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I'm trying to print a cylinder with Flashprint. Problem is, that the .stl file i created (with OpenSCAD) is totally ruined once loaded into Flashprint. With ruined I mean the round outline is now with spikes and steps everywhere. And by loaded I mean directly after loading, not even creating the .gx files. The output of OpenSCAD looks fine, also in other stl viewers I tried.

I figured out the problem occurs more when using certain number of fragments ($fn). If its very small, loading works better. But for numbers that make it acutally look like a round circle (eg 50), Flashprint is unable to load them correctly it seems.

It's obvious that its no slicing or printing problem, but simply a loading one, since the shown object (which does not look any round) also prints the way it is shown in flashprint before slicing.

Does someone know a way to load a cylinder with flashprint correctly, or do I have to switch to different software? I already installed some but am unfamiliar with the printer settings which I do not know in detail. I really though a cylinder should'nt be too complex for any 3D software.

Here is the OpenSCAD Code for Cylinder, just create .stl and load into Flashprint to reproduce the Error:

rotate_extrude($fn=70)
    translate([0, 0])
        square([20,2]);      

See also this image (tried native cylinder code, problem remains the same however):

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  • $\begingroup$ Have you tried the code $fn = 70; cylinder(h = 2, r = 20); to see what happens to a native cylinder generated by OpenSCAD? $\endgroup$ – fred_dot_u Dec 28 '17 at 9:39
  • $\begingroup$ Just tried it, although looking slightly different, the problem remains the same. I've uploaded a picture with your example code. $\endgroup$ – borartr Dec 28 '17 at 9:58
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Your image is very helpful. I think you might find that the rendering in your slicer is intentionally degraded to minimize use of system resources. The image you see may not be an accurate representation of that which would be printed.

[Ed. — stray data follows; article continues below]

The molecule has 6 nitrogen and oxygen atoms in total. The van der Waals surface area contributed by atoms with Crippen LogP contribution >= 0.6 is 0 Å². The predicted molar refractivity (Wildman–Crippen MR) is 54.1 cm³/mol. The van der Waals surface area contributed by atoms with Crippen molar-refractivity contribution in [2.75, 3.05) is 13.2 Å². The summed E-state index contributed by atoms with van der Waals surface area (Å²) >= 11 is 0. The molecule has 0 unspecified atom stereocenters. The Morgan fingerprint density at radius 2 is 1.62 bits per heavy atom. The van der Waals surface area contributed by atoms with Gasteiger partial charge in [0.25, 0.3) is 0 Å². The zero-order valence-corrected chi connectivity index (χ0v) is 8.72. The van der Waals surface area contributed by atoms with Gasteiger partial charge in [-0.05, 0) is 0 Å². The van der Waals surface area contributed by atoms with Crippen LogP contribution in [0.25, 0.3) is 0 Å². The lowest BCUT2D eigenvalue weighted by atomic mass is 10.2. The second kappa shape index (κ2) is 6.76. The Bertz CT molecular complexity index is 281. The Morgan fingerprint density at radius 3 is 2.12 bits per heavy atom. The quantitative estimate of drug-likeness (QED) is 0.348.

If you wish further confirmation, consider to create the g-code from the slicer and view it in a text editor. An even better option would be to use an online g-code viewer and observe the results of the created g-code.

gcode viewer screen cap

The image above is the first line of print for a Marvin, showing that the base curves are smooth and clean. Your cylinder should appear in a similar manner, confirming that your slicer is degrading the image.

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  • $\begingroup$ I have actually printed it, every edge and spike that is shown after loading the stl gets printed. Also tried the online viewer, which shows the same 'features' (after converting it to .gx with flashprint). Note however, that viewing the same .stl with other viewers displays it correctly (I tried Meshlab). The problem has to be in the .stl loading of flashprint, which by my guess uses some interpolation that goes wrong especially at high resolution. $\endgroup$ – borartr Dec 28 '17 at 10:55
  • $\begingroup$ Also note that, since I have mostly printed things from thingiverse, most of them, even containing circles at similar resolutions (but probably created with other programs) work just fine. So its maybe somehow the specific .stl output of OpenSCAD the Flashprint software has problems with. $\endgroup$ – borartr Dec 28 '17 at 10:57
  • $\begingroup$ That's fairly peculiar. I usually create curved items in OpenSCAD at $fn = 90; ahhhh... Try a number that's an even factor of 360. Using 70 results in non-integer math that may be throwing things off. Even 72 is a good number that's close to your current figure. $\endgroup$ – fred_dot_u Dec 28 '17 at 11:17
  • $\begingroup$ That was a good guess, I tried around some numbers but sadly the same problem. I guess I have to move to different software, the reason for this remains interesting though. $\endgroup$ – borartr Dec 28 '17 at 14:13
  • $\begingroup$ I think you may be correct. The slicer is taking "normal" files and distorting them in a peculiar manner. $\endgroup$ – fred_dot_u Dec 28 '17 at 15:17
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While my first try with slic3r was really bad, due the required manual setup and my lacking experience (which was the reason I really wanted to stick with Flashprint), I actually found a solution to my problem. Its more a workarround but im perfectly happy with it for now.

I just load the OpenScad .stl with slic3r, use it's "Export STL..." feature, and load the resulting stl with Flashprint. Looks like a charm.

So the problem is really the OpenSCAD specific .stl files being misinterpreted by Flashprint.

Hopefully this helps some of you as well and save you some trouble.

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